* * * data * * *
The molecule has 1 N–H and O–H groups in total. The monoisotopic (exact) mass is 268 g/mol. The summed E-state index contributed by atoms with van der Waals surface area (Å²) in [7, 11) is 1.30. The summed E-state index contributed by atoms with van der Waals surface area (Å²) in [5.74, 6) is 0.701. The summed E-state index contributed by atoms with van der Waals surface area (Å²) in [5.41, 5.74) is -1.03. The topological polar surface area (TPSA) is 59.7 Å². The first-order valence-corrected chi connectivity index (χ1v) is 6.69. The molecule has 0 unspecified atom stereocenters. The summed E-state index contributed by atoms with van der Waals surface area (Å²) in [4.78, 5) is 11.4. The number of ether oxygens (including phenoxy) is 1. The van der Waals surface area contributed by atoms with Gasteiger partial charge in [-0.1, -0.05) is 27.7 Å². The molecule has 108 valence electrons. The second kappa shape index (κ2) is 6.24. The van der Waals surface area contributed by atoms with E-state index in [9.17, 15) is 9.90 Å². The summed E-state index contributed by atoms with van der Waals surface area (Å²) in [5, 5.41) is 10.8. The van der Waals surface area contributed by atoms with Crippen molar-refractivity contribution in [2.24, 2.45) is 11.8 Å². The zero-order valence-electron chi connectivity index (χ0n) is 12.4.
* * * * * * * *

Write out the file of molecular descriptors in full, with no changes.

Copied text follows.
The molecule has 1 N–H and O–H groups in total. The monoisotopic (exact) mass is 268 g/mol. The summed E-state index contributed by atoms with van der Waals surface area (Å²) in [7, 11) is 1.30. The summed E-state index contributed by atoms with van der Waals surface area (Å²) in [5.74, 6) is 0.701. The summed E-state index contributed by atoms with van der Waals surface area (Å²) in [5.41, 5.74) is -1.03. The topological polar surface area (TPSA) is 59.7 Å². The first-order valence-corrected chi connectivity index (χ1v) is 6.69. The molecule has 0 unspecified atom stereocenters. The summed E-state index contributed by atoms with van der Waals surface area (Å²) in [4.78, 5) is 11.4. The number of ether oxygens (including phenoxy) is 1. The van der Waals surface area contributed by atoms with Gasteiger partial charge in [-0.1, -0.05) is 27.7 Å². The molecule has 108 valence electrons. The second kappa shape index (κ2) is 6.24. The van der Waals surface area contributed by atoms with E-state index in [9.17, 15) is 9.90 Å². The summed E-state index contributed by atoms with van der Waals surface area (Å²) in [5, 5.41) is 10.8. The van der Waals surface area contributed by atoms with Crippen molar-refractivity contribution in [2.24, 2.45) is 11.8 Å². The zero-order valence-electron chi connectivity index (χ0n) is 12.4.